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PROTECT OUR COUNTRYSIDE  PREVENT HILL FIRE


Main Causes of Hill Fires

Be care of fire

Be care of fire

Disasters Brought by Hill Fires
Disasters Brought by Hill Fires
  •  Grave sweepers not extinguished joss sticks and paper.
  •  People barbequing or cooking outside designated places.
  •  Fires out of control when farmers burn grasses and litter.

Why Hill Fires Occur

In autumn and winter when the humidity is low and rainfall is scarce, vegetation in the countryside becomes dry and hill fires often occur in these seasons. Every year, weeds and grasses grow vigorously in the wet summer season causing a great deal of fuel accumulation for the coming dry season. The countryside is therefore prone to high fire risk. Although fires occur in natural environments, almost all are caused by human negligence.


Disasters Brought by Hill Fires

In Hong Kong, hill fires are the enemy of nature. They destroy ecological environments, such as grasslands, shrublands and plantations. They also kill wild animals and destroy their habitats. Hill fires, having burnt off the vegetation cover, also cause soil erosion. And, in some cases, hill fires threaten human property and life.

Hill fires occur most frequently during two grave sweeping festivals. For example, on the Chung Yeung Festival day, more than 120 hill fires may occur. In December 2004, a major hill fire in Pat Sin Leng Country Park lasted for 34 hours destroying some 11,000 trees across 105 hectares.
With greater public understanding, the frequency of hill fires in the Country Parks has dropped significantly – from more than 300 to about 40 in the last two decades. However, the public’s continuing support, understanding and vigilance are needed to further reduce the damage from hill fires.


Fire Suppression in the Country Parks 

Fire Suppression

Fire Suppression

Government Flying Services
Government Flying Services

 

During fire season from October to April, AFCD fire crews are on duty around the clock, to detect and fight hill fires within Country Parks.

AFCD fire fighters are equipped with fire beaters, backpack pumps and other equipments for fire fighting. If required, members of the Fire Services Department and Civil Aid Services will join the fire fighting. The Government Flying Services also assists through water bombing, air trooping and reconnaissance in the control of hill fires.


Fire Prevention in the Country Parks

AFCD has established many barbeque sites in all Country Parks for public use. Fire breaks, water tanks, fire lookouts and other facilities have been constructed to prevent the spreading of hill fires.

The government has also launched numerous publicity programmes through school talks, the media, village visits, posters and other means to educate the public about the prevention of hill fires.

Fire Danger Warning signs are erected in all Country Parks to alert the public the existing fire risk on the day.

The public should take note, prior to countryside outings, of Fire Danger Warnings issued by Hong Kong Observatory. These are broadcasted by television and radio.

The Fire Danger Warnings are:

Yellow Fire Danger Warning – the fire risk is high.

The Fire Danger Warnings Signal

The Fire Danger Warnings Signal

Protect our countryside, Prevent Hill Fire
Protect our countryside, Prevent Hill Fire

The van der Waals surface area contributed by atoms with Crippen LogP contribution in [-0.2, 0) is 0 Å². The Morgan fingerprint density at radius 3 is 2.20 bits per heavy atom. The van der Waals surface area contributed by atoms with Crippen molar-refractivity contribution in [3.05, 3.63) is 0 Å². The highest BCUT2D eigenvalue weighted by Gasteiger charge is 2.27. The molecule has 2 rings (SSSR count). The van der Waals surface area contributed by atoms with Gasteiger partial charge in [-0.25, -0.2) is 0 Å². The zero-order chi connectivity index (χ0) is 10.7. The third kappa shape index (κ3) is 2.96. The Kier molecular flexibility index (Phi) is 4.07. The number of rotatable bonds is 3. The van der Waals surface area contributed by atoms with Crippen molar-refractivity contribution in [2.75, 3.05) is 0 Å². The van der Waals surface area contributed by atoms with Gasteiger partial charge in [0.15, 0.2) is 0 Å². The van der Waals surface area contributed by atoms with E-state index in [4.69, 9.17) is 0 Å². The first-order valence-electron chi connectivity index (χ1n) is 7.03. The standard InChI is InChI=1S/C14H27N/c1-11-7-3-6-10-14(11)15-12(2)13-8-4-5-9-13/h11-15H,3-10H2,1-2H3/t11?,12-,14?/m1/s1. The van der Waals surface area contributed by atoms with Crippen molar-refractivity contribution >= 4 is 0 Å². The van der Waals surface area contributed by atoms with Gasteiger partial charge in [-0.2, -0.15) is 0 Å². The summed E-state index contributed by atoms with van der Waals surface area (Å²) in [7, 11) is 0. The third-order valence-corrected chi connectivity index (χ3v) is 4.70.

Red Fire Danger Warning – the fire risk is extreme.

When visiting the countryside, the public should take appropriate fire precautions according to the fire danger warning issued.


Except in designated places, no person is allowed to light or use fire in the countryside areas

Laws and Enforcement

Forest and Countryside Ordinance (Cap. 96)
Country Parks and Special Areas Regulations (Cap. 208A)
Any person who lights or
Uses fire in the countryside illegally is liable to a fine of
$25,000 and 1 year imprisonment In 2005, there were 22 prosecutions in illegal lighting of fire in countryside

Tai Lam Chung Hill Fire


How You Can Prevent Hill Fires

  • Only light campfires in the designated places.
  • Don’t throw away burning matches or cigarette ends.
  • Don’t light fire balloon. It will destroy our woodland and also threaten life and property.
  • During grave sweeping, remove weeds around the grave by hand-tools, burn joss sticks and paper only in containers
  • Never burn rubbish, weeds or grasses.
  • The Yellow or Red Fire Danger Warning signal indicates the fire outbreak is high or extreme. Extra care should be exercised to prevent hill fires.
  • If you see a hill fire, leave the fire scene immediately, and then ring 999 to report the fire.

What To Do If a Hill Fire Occurs

  • Keep calm and do not panic; slowly assess your situation.
  • Never try to extinguish a hill fire unless the fire is very small and you have a clear escape route.
  • Observe the direction in which the fire is spreading.
  • Avoid escaping in the same direction that the fire appears to be spreading.
  • Never run uphill to escape. This will consume your energy and the fire will burn faster uphill than you can go. Generally it is better to escape by going across the hill.
  • It is easier, faster and safer to escape along existing paths and routes.
  • Choose to run towards places with less vegetation.
  • Never run towards bushes or woodland, where hill fires spread faster and radiate higher heat.
  • If there is no obvious safe escape route and in extreme danger, cover your entire body with clothing; wrap your face with a towel or shirt. If you have water wet yourself. Then rush through the fire line into areas that are already burnt.
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Last Review Date : 03 October 2013